During summer, thistles are a common sight throughout southwest Wisconsin in pastures, roadsides, and CRP land and a popular question from landowners is: “How do I control thistles???” First, let’s talk biology! It is important to understand that different thistle species (as well as other weeds) have different life cycles, and this information is critical to your management approach since some weeds are more difficult to control due to longevity and multiple means of spread. Here are the life cycle categories of weeds:
- Annuals: Complete life cycle in 12 months or less and only produce new plants by seeds; example: annual sowthistle. Mowing is often used for control of annual weeds to reduce seed production.
- Biennials: Require 2 years to produce seed and die; first year is “rosette” stage and requires cold temperatures to shift to reproductive growth the next year; examples: bull, musk and plumeless thistles.
- Perennials: Regrow each year from roots or crown buds and lives indefinitely; example: Canada thistle. Next, make sure you know which thistle you are controlling! Here are some key characteristics of thistles found in southwest Wisconsin:
- Leaves deeply cut, with a wrinkled gray-green surface
- Spines perpendicular to leaf surface, needle-like
- Stem appears spiny; decurrent leaves (run down along stem)
- Flask shaped flower
- Leaves smooth, with gray-green margins and white, hairless mid-rib
- Stem spiny except below the flower head
- Large flower (1 ½ to 2 inches across); pink to violet-pink, heads “nod”
- Leaves are deeply divided and hairy, especially lower surface midrib • Leaf lobes are often at an angle to midrib
- Stems spiny from base to tip • Pink flower is ¾ to 1 inch across
- Roots deep and branched (rhizomes)
- Leaves with crinkled, spiny edges
- Small pink-purple flowers, flask shaped, ¾ inch across
- Grows in patches due to rhizomes (spreads by roots)
- Male and female flowers on separate heads and plants
Key Points for Managing Thistles
Start by taking an inventory of the major weed species on your land and note the locations of infestations so that you can check on weed regrowth or species’ changes following control in the season applied as well as several times annually thereafter. Keeping track of weedy areas over time is the best way to monitor effectiveness as well as make progress in weed control.
Prior to using an herbicide, always read the product label and apply according to label directions. For pastures, be sure to observe appropriate livestock withdrawal times once herbicides are applied. More specific guidelines for bull, plumeless, musk and Canada thistles control are given below. These guidelines are not an endorsement of particular products over other similar products in the marketplace. If you have additional questions regarding thistle control options, please call your local UW Extension office.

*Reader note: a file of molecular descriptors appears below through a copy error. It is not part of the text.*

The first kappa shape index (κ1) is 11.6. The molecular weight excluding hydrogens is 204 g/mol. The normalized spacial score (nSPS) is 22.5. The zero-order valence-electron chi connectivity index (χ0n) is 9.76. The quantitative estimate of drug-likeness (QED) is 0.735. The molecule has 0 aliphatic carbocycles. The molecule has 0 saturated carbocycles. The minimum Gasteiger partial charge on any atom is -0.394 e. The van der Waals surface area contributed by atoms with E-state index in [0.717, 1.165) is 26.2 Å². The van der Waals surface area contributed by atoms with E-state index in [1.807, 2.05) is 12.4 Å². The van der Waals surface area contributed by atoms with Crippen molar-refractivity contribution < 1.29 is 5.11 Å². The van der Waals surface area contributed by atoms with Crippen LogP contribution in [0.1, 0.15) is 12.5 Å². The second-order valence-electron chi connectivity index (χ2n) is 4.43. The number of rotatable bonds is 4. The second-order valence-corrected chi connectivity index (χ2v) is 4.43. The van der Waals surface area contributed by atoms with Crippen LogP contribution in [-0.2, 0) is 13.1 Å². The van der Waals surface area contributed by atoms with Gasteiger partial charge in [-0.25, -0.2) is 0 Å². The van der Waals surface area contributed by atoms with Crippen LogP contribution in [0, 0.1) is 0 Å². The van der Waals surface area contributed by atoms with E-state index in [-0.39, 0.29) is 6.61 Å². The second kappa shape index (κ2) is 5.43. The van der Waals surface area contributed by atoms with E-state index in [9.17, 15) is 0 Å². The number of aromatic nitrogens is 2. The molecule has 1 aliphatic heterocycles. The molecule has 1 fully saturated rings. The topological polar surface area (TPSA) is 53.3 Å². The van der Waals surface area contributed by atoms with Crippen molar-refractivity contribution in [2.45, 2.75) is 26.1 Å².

Canada Thistle Management Because Canada thistle is a perennial species and has an extensive rhizome root system, it is much more difficult to control than the other thistles growing in southwest Wisconsin and infestations require a long term strategy for control. While mowing will temporarily set Canada thistle back, it would require mowing several times throughout the summer to expect even modest control, so in most cases, herbicides are a more effective option. For most effective use, time herbicide applications for bud to early flowering stages. There are several herbicides to choose from:
- Clopyralid (‘Stinger’) is currently the herbicide of choice since it is very effective on Canada thistle; also quite expensive
- ‘Curtail’ (‘Stinger’ + 2, 4-D) is more economical alternative that has good effectiveness • Aminopyralid (‘Milestone’) is a new herbicide formulation that is also very effective on Canada thistle. This herbicide is also available mixed with 2, 4-D (‘Forefront’).
- Dicamba + 2, 4-D (‘Weedmaster’, ‘Brash’) is very economical, but is less effective as a long term control method for Canada thistle.
- Glyphosate (‘Roundup’) is very effective against Canada thistle, but is non-selective and will harm adjacent non-target plants, so this option is recommended only when taking out a pasture or CRP and/or rotating to a crop such as corn or alfalfa.
Biennial Thistle Management
The key to long-term control of biennial thistles (bull, plumeless or musk) is preventing seed production. The best results occur when biennials are treated during their first growing season when they are in the rosette stage, any time between germination and up to “bolting” (emergence of flowers) in their second year. This provides flexible control, and fall applications are ideal because: • All plants of concern are in the rosette stage • Herbicide is more actively moved into crown & roots • A less hectic time of year, so spraying is more likely to get done Once bolting occurs, mowing to prevent seed development is the best control option as biennials become somewhat resistant to herbicides at this stage of their life cycle.
What to Use for Biennial Thistles?
Herbicide mixtures of dicamba + 2, 4-D (‘Weedmaster’, ‘Brash’) are very effective and also make the most economic sense. This combination will also control a number of other troublesome biennial weeds as well, such as burdock, wild parsnip, and wild carrot. Glyphosate may be useful in a few situations where biennial thistles have completely taken over, but use caution since glyphosate is non-selective (will kill all plants sprayed). Where appropriate, apply glyphosate to these areas using a backpack sprayer with a single nozzle and aim only for the rosette center (no need to treat entire plant)
Author: Rhonda Gildersleeve,
Iowa County Agriculture Agent
Originally Published: The Weekend Farmer, Spring/Summer 2008